With a notoriously low savings rate in South Africa, the government attempted to remedy this by introducing tax free investments from March, 2015.
The National Treasury published its final amendments to these regulations in March, 2017 and tax free savings accounts (TFSA) can now amount to R33 000 annually, instead of only R30 000.
TFSA’s offer a tax-free account with a lifetime maximum of up to R500 000, where users are not taxed on their interest or dividends earned.
Similar to pension funds
Lisa Linfield, certified financial planner and founder of Southern Pride Wealth, describes TFSA’s as a tax-free wrapper in which you can save and invest.
“Imagine a present wrapped in paper. The TFSA is the wrapping paper and the saving and investing is the present. You can use many different types of savings and investment products in the wrapper – unit trusts, tracker funds, money market funds, and savings accounts. And each of these are wrapped in a tax-free status – that is, you don’t pay dividend tax or tax on interest,” she explains.
“So you get an extra 20% from dividend income, and your tax rate (18-45%) on your interest income, which means more money for you at the end. They are similar to retirement annuities and pension and provident funds, but they are different in that the payments into your TFSA are after tax, and not before tax,” she adds.
Linfield believes that TFSA’s will continue to increase in popularity as people become aware of them, and with further education, people will be able to take advantage of this “fantastic tax break”.
Greater growth with TFSA's
Jean Minnaar, general manager at Old Mutual, explains that without being taxed, you will be able to enjoy greater growth.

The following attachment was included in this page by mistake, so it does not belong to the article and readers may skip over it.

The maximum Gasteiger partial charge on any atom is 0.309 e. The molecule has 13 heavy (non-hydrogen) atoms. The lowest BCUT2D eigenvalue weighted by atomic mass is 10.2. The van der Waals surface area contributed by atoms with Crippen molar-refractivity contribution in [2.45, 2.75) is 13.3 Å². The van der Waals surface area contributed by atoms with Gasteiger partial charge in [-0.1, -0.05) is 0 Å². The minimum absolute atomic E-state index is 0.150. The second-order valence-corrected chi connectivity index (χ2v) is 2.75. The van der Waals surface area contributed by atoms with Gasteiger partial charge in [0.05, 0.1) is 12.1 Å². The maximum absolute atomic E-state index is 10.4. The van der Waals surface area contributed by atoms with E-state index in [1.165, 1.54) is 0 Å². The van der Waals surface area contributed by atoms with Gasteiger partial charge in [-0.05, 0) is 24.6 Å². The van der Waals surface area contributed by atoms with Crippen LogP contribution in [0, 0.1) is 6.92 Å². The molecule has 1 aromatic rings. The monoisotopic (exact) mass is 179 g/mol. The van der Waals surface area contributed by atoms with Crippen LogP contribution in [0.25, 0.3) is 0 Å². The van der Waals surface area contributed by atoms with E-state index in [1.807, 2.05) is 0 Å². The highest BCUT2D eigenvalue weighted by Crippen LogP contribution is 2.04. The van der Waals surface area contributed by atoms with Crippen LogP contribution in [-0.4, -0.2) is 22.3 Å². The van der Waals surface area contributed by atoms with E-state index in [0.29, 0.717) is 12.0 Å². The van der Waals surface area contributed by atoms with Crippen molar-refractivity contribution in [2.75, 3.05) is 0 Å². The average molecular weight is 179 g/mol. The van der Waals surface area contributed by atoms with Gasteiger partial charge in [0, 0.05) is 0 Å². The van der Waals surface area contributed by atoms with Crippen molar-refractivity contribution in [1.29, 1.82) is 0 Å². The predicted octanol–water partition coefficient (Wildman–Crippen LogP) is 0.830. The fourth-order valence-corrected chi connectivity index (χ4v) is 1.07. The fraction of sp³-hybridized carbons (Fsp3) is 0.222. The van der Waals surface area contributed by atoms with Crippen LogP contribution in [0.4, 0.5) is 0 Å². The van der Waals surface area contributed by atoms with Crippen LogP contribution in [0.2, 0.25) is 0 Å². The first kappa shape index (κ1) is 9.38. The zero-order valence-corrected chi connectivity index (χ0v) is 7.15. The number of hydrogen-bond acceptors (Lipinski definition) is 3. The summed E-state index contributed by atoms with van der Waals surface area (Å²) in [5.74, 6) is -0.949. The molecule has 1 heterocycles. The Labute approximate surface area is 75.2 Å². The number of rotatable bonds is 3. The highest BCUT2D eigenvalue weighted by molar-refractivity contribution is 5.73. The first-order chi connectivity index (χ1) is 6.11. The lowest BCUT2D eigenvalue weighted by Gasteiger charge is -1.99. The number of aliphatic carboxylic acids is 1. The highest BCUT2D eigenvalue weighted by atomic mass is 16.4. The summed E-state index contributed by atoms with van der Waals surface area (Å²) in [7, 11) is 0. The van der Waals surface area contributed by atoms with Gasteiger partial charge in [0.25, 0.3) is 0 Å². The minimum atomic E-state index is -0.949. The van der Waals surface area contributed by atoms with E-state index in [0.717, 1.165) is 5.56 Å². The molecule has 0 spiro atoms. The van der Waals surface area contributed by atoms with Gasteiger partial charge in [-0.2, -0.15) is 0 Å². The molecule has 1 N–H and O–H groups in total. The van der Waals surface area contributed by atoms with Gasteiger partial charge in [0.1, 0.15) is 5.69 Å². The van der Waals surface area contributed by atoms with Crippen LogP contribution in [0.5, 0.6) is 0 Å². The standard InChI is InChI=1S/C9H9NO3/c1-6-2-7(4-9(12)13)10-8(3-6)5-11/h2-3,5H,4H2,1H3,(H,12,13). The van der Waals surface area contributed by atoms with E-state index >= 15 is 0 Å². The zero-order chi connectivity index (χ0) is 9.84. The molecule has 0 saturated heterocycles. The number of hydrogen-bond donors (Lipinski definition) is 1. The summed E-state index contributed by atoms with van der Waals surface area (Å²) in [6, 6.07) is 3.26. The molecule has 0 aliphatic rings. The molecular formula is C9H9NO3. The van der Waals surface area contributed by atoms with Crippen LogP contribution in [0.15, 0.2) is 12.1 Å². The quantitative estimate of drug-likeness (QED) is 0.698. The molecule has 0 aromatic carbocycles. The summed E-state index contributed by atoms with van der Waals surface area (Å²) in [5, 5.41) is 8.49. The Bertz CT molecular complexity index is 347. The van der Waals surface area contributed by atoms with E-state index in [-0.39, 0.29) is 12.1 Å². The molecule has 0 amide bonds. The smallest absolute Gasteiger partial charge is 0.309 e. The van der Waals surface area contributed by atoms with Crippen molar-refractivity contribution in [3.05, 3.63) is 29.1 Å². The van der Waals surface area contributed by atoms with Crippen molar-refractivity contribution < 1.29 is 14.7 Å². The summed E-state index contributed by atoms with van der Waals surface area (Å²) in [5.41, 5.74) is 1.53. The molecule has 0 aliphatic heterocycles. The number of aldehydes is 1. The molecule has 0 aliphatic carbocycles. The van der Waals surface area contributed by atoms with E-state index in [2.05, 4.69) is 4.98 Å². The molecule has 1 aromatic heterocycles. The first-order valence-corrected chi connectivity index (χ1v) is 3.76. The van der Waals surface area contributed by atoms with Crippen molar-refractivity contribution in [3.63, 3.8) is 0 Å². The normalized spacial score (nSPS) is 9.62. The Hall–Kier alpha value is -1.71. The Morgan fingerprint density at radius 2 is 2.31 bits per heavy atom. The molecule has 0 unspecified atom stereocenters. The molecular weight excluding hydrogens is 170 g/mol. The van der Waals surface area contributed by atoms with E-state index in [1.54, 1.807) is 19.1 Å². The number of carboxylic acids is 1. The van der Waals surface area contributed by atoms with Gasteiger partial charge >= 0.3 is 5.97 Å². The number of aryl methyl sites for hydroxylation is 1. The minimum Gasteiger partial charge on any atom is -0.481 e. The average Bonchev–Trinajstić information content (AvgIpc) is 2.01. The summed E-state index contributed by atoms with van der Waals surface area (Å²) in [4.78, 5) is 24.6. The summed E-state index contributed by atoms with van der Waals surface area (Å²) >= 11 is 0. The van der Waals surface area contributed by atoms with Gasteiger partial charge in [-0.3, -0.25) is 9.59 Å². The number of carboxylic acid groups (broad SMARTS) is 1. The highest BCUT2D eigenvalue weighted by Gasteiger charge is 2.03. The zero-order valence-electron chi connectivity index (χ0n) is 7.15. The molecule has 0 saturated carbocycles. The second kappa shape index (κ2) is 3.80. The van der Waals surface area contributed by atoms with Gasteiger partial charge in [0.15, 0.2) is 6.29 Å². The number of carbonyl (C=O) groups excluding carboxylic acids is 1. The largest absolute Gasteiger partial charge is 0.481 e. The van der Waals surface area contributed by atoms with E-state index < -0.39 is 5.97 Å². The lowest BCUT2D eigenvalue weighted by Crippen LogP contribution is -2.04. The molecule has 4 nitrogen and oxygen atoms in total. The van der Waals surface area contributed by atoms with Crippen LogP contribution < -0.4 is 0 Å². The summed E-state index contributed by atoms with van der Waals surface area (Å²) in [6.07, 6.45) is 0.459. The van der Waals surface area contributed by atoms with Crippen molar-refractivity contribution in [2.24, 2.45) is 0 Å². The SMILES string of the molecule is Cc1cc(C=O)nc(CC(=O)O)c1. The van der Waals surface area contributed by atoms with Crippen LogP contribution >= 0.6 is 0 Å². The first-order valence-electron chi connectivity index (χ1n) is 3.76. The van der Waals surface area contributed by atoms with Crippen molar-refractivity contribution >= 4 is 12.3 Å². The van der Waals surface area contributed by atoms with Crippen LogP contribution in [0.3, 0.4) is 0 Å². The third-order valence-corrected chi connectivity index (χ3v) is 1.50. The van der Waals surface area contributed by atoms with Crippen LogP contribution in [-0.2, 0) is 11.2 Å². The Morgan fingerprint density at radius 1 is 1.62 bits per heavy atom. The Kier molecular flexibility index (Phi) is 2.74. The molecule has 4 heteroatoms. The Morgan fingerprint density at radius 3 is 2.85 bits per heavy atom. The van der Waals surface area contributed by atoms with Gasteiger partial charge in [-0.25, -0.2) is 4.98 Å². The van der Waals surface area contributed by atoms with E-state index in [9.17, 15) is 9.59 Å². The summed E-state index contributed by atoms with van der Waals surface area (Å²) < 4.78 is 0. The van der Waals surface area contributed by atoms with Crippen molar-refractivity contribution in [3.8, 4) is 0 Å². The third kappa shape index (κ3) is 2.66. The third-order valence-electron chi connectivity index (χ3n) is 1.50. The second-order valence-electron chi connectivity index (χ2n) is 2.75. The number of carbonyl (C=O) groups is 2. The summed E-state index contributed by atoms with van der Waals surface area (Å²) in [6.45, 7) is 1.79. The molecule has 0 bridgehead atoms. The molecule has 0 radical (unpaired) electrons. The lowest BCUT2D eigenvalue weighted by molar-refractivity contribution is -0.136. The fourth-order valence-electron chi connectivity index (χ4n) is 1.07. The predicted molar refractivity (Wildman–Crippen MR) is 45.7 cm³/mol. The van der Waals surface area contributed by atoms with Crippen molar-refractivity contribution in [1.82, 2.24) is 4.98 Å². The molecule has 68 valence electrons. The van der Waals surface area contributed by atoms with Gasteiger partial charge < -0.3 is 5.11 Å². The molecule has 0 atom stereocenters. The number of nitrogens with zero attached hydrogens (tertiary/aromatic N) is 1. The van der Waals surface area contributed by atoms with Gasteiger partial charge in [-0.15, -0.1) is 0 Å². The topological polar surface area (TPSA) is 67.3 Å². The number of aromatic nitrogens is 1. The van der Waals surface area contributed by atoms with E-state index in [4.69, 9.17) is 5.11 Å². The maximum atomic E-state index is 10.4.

“If you save R1 000 a month for ten years, your investment could grow to R253 392, which includes tax savings of R13 518. This is based on an annual increase of 8% and an investment strategy of the Old Mutual Balanced Fund with expected returns of 4 - 5% above inflation yearly (after asset management fees),” says Minnaar.
He points out the following advantages for taking out a TFSA:
- All growth on your account is tax free.
- Transparent fees and charges.
- You choose how you want to invest – with lump sums, regular investments, or a combination of both.
- You have full access to your savings from day one – with no penalties.
- You can increase, decrease, or stop your regular investments at any time.
- You have a choice of a range of selected underlying funds that can meet your unique investment needs.
- The option to switch your underlying investment funds as many times as you like, at no cost.
- There is no term attached to your plan so you choose how long and how often you want to invest.
According to Minnaar, there are no real disadvantages to a TFSA, other than an annual tax-free contribution limit of R33 000.
“The South African Revenue Services (SARS) will levy a tax of 40% on all contributions that exceed R33 000 per tax year. You should therefore monitor the contributions you make to all your tax-free investments to ensure you do not exceed the limits imposed by the government. This is especially key if you have multiple tax free savings accounts,” he advises.
Have a look at the guidelines SARS currently has in place for TFSA’s.
In it for the long-run
Nic Andrew, head of Nedgroup Investments, suggests investing for the long-term, rather than the short-term in order to reap the most benefits from the power of tax-free compounding.
That being said, he advises a one-on-one consultation with a financial planner to ensure your chosen path truly suits your financial needs.
“A good starting point to determine this is to understand what it is you want to achieve and by when. Communicate this with your financial planner along with your current budget needs and future expenses such as your children’s tertiary education costs,” he explains.
He adds that, “In addition to adequate planning, it is important for South Africans to educate themselves on tax incentives which may help them in both the short- and long-term.”
If you're considering opening a TFSA, have a look at this article where we compare them across the top South African banks. You can also have a look at our Salary Tax Calculator to find out how much tax you'd pay for different income brackets.